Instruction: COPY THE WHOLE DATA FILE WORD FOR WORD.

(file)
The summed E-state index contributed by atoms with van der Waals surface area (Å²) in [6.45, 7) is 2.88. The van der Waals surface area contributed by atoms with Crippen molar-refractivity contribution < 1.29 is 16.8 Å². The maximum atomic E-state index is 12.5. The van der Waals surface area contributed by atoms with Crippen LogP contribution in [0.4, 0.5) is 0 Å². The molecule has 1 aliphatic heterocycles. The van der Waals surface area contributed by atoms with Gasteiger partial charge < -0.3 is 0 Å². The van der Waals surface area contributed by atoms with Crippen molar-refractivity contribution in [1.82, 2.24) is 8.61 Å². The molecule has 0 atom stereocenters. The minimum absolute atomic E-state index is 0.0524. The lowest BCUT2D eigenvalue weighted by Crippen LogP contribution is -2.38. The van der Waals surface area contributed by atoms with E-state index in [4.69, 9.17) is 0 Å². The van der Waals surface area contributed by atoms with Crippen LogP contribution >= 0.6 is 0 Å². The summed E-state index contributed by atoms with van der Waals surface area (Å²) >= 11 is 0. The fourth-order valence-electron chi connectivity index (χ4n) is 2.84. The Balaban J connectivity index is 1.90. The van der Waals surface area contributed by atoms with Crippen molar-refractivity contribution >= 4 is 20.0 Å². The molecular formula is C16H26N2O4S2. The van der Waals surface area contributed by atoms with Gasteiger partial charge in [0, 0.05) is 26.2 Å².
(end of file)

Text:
The summed E-state index contributed by atoms with van der Waals surface area (Å²) in [6.45, 7) is 2.88. The van der Waals surface area contributed by atoms with Crippen molar-refractivity contribution < 1.29 is 16.8 Å². The maximum atomic E-state index is 12.5. The van der Waals surface area contributed by atoms with Crippen LogP contribution in [0.4, 0.5) is 0 Å². The molecule has 1 aliphatic heterocycles. The van der Waals surface area contributed by atoms with Gasteiger partial charge < -0.3 is 0 Å². The van der Waals surface area contributed by atoms with Crippen molar-refractivity contribution in [1.82, 2.24) is 8.61 Å². The molecule has 0 atom stereocenters. The minimum absolute atomic E-state index is 0.0524. The lowest BCUT2D eigenvalue weighted by Crippen LogP contribution is -2.38. The van der Waals surface area contributed by atoms with E-state index in [4.69, 9.17) is 0 Å². The van der Waals surface area contributed by atoms with Crippen LogP contribution >= 0.6 is 0 Å². The summed E-state index contributed by atoms with van der Waals surface area (Å²) >= 11 is 0. The fourth-order valence-electron chi connectivity index (χ4n) is 2.84. The Balaban J connectivity index is 1.90. The van der Waals surface area contributed by atoms with Crippen molar-refractivity contribution >= 4 is 20.0 Å². The molecular formula is C16H26N2O4S2. The van der Waals surface area contributed by atoms with Gasteiger partial charge in [0, 0.05) is 26.2 Å².